If you’d like to try your hand at this art form, just click on Ronovan’s name, and you’ll be taken to his site, where there is helpful information on writing Haiku.

the miracle

This week author Ronovan Hester challenges writers to use BLUSH and CHASTE in a Haiku poem.  With winter upon us, I am often in awe of its seasonal beauty and respectful of its force. Sometimes it is silence that greets us. 

If you’d like to try your hand at this art form, just click on Ronovan’s name, and you’ll be taken to his site, where there is helpful information on writing Haiku.

A life not lived

This week author Ronovan Hester challenges writers to use EXIST and TODAY in a Haiku poem.  As I thought about the two words, I realized how easily one day can slip into the next. Sometimes it can feel as though nothing was achieved.  I wonder, have I simply been asleep? 

If you’d like to try your hand at this art form, just click on Ronovan’s name, and you’ll be taken to his site, where there is helpful information on writing Haiku.

Gratitude for the little things of life

This is the first day of Advent and as well, the beginning of Hanukkah. Holiday songs and colorful lights abound independent of our religious beliefs. For all of us, it is a time of remembrance and celebration, a time we focus on family and friends. During these December days, we remember those we love and often through a gift we say, thank you for being you.

While children excitedly enjoy the magic, most of us wander through stores looking for gifts or delicacies for the family gatherings. Sometimes in the midst of our activity we forget that the season is really about thanksgiving. Why would we not?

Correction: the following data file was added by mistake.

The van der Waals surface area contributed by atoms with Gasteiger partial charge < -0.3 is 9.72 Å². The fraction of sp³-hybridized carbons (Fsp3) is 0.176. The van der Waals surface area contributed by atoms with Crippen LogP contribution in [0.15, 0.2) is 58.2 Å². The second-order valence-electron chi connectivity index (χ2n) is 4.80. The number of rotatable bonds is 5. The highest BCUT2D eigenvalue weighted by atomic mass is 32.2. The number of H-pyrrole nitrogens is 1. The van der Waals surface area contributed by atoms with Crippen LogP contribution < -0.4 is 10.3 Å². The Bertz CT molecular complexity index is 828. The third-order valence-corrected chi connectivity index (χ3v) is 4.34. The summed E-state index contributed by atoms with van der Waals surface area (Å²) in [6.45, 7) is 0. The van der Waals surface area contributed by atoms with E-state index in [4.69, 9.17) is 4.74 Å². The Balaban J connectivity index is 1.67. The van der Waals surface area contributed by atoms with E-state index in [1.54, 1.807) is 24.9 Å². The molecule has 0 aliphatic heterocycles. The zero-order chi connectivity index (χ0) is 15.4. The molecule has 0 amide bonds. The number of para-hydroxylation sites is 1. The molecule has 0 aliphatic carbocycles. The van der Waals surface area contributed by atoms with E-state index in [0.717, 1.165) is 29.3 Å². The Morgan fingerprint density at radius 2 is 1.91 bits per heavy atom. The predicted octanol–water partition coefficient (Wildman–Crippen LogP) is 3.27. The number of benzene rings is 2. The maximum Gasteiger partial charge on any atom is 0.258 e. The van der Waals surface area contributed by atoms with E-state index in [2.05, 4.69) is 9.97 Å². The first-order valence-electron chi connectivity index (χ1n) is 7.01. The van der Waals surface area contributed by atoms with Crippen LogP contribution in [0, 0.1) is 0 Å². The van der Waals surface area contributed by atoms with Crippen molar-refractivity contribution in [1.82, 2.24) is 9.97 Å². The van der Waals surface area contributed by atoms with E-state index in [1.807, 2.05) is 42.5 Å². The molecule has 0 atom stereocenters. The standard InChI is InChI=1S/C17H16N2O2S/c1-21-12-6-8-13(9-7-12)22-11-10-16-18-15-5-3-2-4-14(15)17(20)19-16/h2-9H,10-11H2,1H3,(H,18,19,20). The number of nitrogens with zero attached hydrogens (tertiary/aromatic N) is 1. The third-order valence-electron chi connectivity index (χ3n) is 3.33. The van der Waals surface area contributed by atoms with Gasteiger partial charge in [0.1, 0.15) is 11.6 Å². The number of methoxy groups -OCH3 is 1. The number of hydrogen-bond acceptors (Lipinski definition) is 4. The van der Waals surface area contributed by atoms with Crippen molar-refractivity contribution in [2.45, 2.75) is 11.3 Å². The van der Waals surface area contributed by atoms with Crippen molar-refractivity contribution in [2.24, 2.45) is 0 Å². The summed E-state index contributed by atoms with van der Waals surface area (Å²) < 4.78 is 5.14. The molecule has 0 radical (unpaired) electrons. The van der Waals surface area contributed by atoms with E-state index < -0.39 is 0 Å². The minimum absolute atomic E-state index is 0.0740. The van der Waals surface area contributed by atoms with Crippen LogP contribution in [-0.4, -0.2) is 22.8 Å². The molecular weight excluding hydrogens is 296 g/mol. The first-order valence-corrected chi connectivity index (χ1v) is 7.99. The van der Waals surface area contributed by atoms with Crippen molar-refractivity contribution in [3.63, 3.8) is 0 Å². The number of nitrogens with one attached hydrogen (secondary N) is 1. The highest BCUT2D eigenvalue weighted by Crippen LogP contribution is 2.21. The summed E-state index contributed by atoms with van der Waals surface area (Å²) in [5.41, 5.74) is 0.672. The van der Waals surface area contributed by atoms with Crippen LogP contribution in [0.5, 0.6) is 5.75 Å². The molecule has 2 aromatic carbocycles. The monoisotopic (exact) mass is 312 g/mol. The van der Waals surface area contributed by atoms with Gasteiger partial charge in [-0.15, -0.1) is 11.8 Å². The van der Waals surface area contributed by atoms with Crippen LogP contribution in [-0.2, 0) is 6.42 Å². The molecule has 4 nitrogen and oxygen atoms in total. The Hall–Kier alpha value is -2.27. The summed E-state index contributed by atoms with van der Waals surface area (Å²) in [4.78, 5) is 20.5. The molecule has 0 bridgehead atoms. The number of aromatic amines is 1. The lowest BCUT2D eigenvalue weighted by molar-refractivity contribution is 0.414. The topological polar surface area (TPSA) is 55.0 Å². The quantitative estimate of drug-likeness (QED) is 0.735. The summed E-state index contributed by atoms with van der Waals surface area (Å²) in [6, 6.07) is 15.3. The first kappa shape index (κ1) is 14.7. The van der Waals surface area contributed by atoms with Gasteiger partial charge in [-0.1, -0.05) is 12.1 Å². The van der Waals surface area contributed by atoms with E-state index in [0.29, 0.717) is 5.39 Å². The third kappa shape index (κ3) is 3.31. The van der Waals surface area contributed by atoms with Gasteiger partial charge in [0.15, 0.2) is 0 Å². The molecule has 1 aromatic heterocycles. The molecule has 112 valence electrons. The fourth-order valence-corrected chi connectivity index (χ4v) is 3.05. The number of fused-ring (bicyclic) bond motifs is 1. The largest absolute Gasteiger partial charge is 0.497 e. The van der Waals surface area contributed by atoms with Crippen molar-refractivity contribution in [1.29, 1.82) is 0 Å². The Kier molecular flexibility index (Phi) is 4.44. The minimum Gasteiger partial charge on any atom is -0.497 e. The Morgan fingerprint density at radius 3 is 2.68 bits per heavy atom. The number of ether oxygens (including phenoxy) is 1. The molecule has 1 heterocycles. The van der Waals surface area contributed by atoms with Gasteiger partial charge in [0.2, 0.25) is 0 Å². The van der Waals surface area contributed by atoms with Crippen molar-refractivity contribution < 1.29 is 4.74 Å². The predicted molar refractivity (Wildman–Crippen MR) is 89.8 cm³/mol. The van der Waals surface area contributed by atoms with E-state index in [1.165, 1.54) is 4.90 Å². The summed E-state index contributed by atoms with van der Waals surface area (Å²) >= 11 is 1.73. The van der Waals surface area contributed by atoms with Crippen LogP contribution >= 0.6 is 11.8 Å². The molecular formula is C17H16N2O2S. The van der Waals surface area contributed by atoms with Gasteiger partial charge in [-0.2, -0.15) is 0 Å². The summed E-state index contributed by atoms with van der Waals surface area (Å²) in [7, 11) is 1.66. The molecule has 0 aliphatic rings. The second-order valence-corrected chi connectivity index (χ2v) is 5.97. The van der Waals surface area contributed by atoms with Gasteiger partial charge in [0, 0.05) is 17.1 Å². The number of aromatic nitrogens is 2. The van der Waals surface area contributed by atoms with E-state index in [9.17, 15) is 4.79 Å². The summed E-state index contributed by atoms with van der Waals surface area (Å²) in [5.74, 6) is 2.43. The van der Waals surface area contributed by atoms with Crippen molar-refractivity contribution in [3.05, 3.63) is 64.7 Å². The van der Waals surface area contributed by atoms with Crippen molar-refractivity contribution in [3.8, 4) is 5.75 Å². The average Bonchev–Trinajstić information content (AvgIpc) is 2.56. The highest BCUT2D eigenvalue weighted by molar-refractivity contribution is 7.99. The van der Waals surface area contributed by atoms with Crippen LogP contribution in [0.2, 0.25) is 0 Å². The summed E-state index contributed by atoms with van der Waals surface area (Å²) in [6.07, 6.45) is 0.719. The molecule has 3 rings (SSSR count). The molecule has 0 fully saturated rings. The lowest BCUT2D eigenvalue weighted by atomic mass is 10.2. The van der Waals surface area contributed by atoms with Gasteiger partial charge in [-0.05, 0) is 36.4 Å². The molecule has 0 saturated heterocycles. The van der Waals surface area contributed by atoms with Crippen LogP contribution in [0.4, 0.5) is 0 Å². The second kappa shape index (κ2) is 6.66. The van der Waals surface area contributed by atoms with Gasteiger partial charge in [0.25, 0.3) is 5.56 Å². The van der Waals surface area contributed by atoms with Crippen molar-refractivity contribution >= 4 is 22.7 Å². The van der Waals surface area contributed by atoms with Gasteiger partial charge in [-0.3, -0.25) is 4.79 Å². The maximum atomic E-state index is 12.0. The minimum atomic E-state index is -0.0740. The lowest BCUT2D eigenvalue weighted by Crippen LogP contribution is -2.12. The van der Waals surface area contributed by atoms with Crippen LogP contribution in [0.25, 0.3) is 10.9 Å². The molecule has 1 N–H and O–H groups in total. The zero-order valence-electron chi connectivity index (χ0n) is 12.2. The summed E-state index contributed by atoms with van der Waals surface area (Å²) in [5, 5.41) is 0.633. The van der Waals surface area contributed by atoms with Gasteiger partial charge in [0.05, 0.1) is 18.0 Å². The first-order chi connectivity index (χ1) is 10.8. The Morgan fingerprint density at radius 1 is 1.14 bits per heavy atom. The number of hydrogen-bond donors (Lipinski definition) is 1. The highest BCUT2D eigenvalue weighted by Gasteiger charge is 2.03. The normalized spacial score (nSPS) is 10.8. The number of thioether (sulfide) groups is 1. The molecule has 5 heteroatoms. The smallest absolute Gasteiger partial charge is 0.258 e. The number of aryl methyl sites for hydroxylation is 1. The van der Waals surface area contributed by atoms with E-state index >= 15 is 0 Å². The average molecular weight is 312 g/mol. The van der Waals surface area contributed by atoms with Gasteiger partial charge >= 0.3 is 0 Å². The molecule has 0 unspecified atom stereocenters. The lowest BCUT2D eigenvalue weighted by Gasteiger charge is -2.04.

When weather threatens us, fires surround us, and elected officials leave us gasping, why would any of us feel gratitude?

If we can step back from our troubled world, we can be overwhelmed by gratitude evoked by a kind word, a helpful hand, a warm embrace, or even unexpected laughter. The little things of life come alive, when we pause long enough to listen to our hearts. Aren’t these little things what is most important in life?  

Sometimes life’s challenges help us value the little things. This year, I’ve been dealing with an ailment requiring a lot of bed rest. It’s been an adventure that I would not have chosen, but I can honestly say that I’m grateful for the experience. I’ve learned so much about love, about life, and about our collective and individual journeys. Most of that learning has come through seeing the little things of life that often go unnoticed.  

Even with the health handicap, much was accomplished. Author John W. Howell and I published The Contract, and to our astonishment, we are ready to send its sequel to the editor. Amazing, right?

Through one challenge or another, life goes on. So it is that I share that I’ve a medical hurdle to tackle over the next couple of weeks. Because of that, I may be absent from social media for a bit. I look forward to wholeheartedly rejoining you in the New Year. Till then, thank you for accompanying me. You have become family and from you, I have learned so much.

I close with a brief but beautiful message from Br. David Steindl-Rast